20th Century Boys 11: List of Ingredients

Writer / Artist
20th Century Boys 11: List of Ingredients
20th Century Boys 11 review
  • North American Publisher / ISBN: Viz Media - 978-1-4215-2346-0
  • Volume No.: 11
  • Release date: 2003
  • English language release date: 2010
  • Format: Black and white
  • UPC: 9781421523460
  • Contains adult content?: no
  • Does this pass the Bechdel test?: yes
  • Positive minority portrayal?: no
  • CATEGORIES: Drama, Manga

Since Final Hope five volumes previously, Kanna has been a core character. An infant raised and greatly influenced by her Uncle Kenji in the years leading up to the tragedy of 2000, in 2014 she’s a teenager actively attempting to set the record straight about the so-called Friend and his destructive manipulation. The Faceless Boy concluded with the revelation that the father she’s never known is actually Friend. She’s inclined to believe this, but readers have been there before and may sense some deception on Naoki Urasawa’s part. In a nice character touch, the revelation coincides with an accident that means she can no longer hear her Uncle Kenji’s songs on cassette, as seen in the sample art. We may or may not believe Friend is her father, but another revelation about her is confirmed.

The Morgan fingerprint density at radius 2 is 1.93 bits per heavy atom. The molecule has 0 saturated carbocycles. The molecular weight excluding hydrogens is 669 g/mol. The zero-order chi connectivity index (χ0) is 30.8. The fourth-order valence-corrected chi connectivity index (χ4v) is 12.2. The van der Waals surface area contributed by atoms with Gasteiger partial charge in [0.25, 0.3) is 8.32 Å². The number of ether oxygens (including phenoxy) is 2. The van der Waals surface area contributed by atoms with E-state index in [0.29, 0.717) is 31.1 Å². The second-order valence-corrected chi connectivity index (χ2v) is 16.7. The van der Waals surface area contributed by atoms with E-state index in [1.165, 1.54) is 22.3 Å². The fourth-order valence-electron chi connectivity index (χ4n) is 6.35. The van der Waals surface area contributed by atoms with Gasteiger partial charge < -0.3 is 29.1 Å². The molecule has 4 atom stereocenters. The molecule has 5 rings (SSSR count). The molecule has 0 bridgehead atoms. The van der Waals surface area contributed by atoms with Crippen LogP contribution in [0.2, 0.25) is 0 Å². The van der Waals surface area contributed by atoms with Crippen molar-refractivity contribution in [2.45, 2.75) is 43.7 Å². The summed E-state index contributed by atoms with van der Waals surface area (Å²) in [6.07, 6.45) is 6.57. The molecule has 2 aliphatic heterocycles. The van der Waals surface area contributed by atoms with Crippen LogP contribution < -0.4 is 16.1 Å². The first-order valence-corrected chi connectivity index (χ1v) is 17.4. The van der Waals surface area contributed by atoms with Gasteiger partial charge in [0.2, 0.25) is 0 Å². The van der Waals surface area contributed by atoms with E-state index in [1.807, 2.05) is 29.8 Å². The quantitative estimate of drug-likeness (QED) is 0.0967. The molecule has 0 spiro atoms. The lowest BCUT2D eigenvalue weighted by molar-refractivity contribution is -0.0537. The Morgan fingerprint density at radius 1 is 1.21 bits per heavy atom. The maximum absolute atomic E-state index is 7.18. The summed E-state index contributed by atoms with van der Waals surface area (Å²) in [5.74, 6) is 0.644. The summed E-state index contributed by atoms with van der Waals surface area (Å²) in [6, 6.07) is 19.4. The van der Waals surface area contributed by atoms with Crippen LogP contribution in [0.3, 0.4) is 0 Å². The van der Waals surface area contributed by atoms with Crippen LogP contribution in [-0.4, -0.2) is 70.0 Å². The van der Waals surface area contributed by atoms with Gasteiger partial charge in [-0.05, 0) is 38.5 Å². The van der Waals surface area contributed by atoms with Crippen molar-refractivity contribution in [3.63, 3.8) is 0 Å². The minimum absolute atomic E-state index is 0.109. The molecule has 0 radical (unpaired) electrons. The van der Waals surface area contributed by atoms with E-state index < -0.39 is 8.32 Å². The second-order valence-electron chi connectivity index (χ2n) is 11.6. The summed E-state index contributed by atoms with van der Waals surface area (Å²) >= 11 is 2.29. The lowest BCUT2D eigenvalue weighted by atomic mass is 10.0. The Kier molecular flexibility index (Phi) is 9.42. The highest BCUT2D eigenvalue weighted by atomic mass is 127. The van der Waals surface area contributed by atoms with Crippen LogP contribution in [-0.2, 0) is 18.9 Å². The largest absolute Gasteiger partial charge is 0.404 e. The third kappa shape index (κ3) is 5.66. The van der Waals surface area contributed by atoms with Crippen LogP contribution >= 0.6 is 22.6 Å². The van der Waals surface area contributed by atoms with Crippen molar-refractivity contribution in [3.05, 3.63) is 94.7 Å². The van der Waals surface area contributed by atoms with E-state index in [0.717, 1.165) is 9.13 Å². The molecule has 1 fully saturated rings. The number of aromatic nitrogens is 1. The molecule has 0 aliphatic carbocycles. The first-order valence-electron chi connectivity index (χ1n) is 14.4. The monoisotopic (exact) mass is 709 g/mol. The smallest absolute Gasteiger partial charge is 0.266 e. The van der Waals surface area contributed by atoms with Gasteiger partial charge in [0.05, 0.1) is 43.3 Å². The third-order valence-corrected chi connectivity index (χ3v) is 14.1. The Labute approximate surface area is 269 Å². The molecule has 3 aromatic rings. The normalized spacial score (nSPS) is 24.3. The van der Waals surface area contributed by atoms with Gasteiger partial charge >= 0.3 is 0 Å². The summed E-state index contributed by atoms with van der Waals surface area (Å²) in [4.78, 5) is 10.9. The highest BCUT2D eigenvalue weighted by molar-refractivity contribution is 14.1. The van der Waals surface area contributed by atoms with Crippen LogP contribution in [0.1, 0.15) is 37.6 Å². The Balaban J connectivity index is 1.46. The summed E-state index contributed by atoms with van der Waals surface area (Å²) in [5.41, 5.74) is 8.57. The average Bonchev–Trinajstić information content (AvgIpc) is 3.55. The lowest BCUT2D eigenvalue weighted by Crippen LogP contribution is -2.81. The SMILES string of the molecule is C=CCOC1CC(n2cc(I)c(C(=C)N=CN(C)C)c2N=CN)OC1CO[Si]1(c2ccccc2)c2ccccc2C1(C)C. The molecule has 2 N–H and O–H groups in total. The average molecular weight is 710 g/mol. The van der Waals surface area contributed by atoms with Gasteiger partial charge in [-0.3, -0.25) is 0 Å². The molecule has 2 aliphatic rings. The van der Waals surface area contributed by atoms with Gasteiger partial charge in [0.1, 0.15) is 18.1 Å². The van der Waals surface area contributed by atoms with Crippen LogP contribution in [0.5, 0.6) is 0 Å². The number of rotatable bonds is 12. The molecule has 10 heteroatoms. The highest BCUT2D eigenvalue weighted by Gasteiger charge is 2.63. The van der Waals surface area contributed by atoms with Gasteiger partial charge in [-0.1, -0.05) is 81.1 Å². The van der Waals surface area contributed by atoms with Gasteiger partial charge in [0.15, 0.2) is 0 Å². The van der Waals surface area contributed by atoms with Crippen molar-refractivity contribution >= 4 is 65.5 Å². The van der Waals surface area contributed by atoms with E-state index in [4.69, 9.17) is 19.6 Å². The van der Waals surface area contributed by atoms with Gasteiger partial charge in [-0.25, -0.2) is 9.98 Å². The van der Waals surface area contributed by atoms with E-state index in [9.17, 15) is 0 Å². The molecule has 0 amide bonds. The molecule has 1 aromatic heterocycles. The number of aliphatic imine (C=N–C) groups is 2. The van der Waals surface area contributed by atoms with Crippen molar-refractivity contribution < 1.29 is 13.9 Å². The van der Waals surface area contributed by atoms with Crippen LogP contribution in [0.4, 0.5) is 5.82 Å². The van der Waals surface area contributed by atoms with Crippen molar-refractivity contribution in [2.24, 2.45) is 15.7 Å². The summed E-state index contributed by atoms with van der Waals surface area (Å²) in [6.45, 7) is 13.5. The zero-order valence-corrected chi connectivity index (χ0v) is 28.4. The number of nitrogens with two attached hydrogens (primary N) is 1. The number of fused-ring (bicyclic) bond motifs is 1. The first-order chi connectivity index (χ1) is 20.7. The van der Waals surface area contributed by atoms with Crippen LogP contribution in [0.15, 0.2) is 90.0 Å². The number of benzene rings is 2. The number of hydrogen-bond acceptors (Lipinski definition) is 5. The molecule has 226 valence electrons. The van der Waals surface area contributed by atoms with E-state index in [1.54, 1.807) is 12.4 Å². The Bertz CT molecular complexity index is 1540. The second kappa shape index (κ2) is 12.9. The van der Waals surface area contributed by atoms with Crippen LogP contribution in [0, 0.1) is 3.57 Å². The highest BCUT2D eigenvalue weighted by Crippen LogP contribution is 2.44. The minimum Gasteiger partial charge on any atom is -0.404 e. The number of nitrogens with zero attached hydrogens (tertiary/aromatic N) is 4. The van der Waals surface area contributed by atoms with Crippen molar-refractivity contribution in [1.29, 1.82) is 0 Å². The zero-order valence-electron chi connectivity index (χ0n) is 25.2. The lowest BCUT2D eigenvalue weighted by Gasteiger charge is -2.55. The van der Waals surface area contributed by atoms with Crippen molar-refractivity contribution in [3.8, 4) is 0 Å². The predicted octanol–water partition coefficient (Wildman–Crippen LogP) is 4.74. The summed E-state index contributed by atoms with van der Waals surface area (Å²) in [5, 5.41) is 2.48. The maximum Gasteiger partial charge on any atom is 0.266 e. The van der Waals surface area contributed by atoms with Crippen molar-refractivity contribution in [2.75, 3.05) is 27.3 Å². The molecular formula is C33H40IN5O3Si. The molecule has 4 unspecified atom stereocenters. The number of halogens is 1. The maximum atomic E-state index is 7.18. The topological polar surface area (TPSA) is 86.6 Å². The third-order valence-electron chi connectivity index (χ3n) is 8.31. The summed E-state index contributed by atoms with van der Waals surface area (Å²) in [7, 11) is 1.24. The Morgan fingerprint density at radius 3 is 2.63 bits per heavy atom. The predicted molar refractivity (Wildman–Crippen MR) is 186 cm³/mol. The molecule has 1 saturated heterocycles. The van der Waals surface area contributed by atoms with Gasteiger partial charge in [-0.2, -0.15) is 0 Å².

That’s in the course of a sequence where we once again see the manipulative and forceful nature of Friend’s organisation. There has been a detour to a Friend Camp, but for the most part his organisation has been a looming faceless threat over the past few volumes, rather than explicit and proactive. That changes, and it coincides with a number of people with good reason to mistrust Friend either connecting or reconnecting. It means List of Ingredients is a volume where a fair bit of information can be shared and extrapolated, which should be as thrilling for the audience as it is for the participants. It’s a particularly hard journey for Kanna, beginning the volume thinking she’s discovered something about her father, but instead learning something entirely different and without any contrary evidence, appalling. As he’s done in the past, Urasawa transforms optimism to tears via some really powerful storytelling.

The end of this volume represents the halfway point for 20th Century Boys. Urasawa’s plot to date resembles concentric ripples spreading ever wider from the starting point of a bunch of imaginative kids in 1969, and he doesn’t look to be running out of further memories and false trails anytime soon. It’s a tour de force, and Friend’s Face is next. It’s a title loaded with anticipation after the cliffhanger ending here. Alternatively, buy both combined as Perfect Edition 6.